William Ruthven, 2nd Lord Ruthven

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William Ruthven, 2nd Lord Ruthven (died December 1552) was a Scottish nobleman. He served as an Extraordinary Lord of Session and Keeper of the Privy Seal.


The 2nd Lord Ruthven was the son of William, Master of Ruthven (who was known as Lindsay for his mother, Isabel Livingstone Lindsay, until his legitimation on 2 July 1480), and Jean Hepburne.[1][2] He succeeded his paternal grandfather, William Ruthven, 1st Lord Ruthven, sometime before 10 September 1528, when the king bestowed on him the office of custodian and constable of the king's hospital, near the Speygate, Perth.

In February 1532 Ruthven, Lord Oliphant, and other barons in that district of Scotland were fined for not appearing to sit as jurymen at the trial of Lady Glamis at Forfar for poisoning her husband. He was admitted an extraordinary lord of session on 27 November 1533; and on 8 August 1542 he was named a member of the privy council. On 28 August 1536 the king confirmed to him and his heirs the lands of Glenshie in Strathearn, erected into a free forest.

At the parliament held at Edinburgh in March 1543, after the death of King James V, Ruthven spoke on behalf of the laity being granted liberty to read the Scriptures in the English tongue; and at the same parliament he was chosen one of the eight noblemen, two of whom were to have the charge of the young queen every three months. On 24 July 1543 he signed a band to support Cardinal Beaton, but his adherence to the cardinal was only temporary, for in 1544 he resisted by force of arms the cardinal's candidate for the provostship of Perth.

Ruthven was appointed keeper of the privy seal in July 1546 . On 24 August of the same year he appeared before the privy council with Patrick Hepburn, 3rd Earl of Bothwell, as caution that Bothwell's ship, the Mary, and other four barks should not take any ships belonging to the Dutch, Flemings, or Hungarians. On 13 September he obtained an heritable grant of the king's house of Perth, of which he was keeper. He died early in December 1552.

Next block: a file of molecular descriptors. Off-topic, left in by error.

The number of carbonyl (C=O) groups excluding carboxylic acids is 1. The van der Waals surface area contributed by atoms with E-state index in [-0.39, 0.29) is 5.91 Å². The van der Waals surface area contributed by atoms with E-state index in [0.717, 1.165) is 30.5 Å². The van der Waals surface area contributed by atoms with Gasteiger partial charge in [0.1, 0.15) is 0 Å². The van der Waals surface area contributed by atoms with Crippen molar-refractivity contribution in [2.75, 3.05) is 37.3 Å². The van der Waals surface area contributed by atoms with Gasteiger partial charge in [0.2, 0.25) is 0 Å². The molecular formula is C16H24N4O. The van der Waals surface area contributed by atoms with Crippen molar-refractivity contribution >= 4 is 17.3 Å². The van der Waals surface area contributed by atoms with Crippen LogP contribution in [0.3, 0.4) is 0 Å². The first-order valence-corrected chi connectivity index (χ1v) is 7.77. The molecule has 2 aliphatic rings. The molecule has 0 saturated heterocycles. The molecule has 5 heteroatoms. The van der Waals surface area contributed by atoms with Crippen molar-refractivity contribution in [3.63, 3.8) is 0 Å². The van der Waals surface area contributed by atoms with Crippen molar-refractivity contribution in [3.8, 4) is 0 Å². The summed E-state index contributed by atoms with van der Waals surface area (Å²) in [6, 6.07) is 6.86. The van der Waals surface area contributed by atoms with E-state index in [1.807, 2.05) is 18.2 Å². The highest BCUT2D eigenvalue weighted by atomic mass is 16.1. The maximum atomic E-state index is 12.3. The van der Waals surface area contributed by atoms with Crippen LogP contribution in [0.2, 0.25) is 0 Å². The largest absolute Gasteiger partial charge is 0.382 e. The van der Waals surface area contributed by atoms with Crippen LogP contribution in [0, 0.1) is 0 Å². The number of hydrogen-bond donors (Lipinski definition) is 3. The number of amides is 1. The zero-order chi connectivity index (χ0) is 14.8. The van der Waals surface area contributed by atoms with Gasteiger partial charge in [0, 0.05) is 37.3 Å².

In 1515 he married Janet Haliburton, heiress of the Haliburtons of Dirleton Castle. Their eldest son, Patrick, inherited the Lordship on his father's death. They had three sons and seven daughters;


  1. "The Peerage: A Genealogical Survey of the Peerage of Britain as Well as the Royal Families of Europe".<templatestyles src="Module:Citation/CS1/styles.css"></templatestyles>
  2. "Cracroft's Peerage: The Complete Guide to the British Peerage and Baronetage".<templatestyles src="Module:Citation/CS1/styles.css"></templatestyles>
  •  [https%3A%2F%2Fen.wikisource.org%2Fwiki%2FRuthven%2C_William_%28d.1552%29_%28DNB00%29 "Ruthven, William (d.1552)" ] Check |ws link in chapter= value (help). Dictionary of National Biography. London: Smith, Elder & Co. 1885–1900.<templatestyles src="Module:Citation/CS1/styles.css"></templatestyles>

 This article incorporates text from a publication now in the public domain[https%3A%2F%2Fen.wikisource.org%2Fwiki%2FRuthven%2C_William_%28d.1552%29_%28DNB00%29 "Ruthven, William (d.1552)" ] Check |ws link in chapter= value (help). Dictionary of National Biography. London: Smith, Elder & Co. 1885–1900.CS1 maint: ref=harv (link)<templatestyles src="Module:Citation/CS1/styles.css"></templatestyles>

Political offices
Preceded by
office created
Extraordinary Lord of Session
Succeeded by
Preceded by
John Hamilton
Keeper of the Privy Seal of Scotland
Succeeded by
Alexander Seton
Peerage of Scotland
Preceded by
William Ruthven
Lord Ruthven
Succeeded by
Patrick Ruthven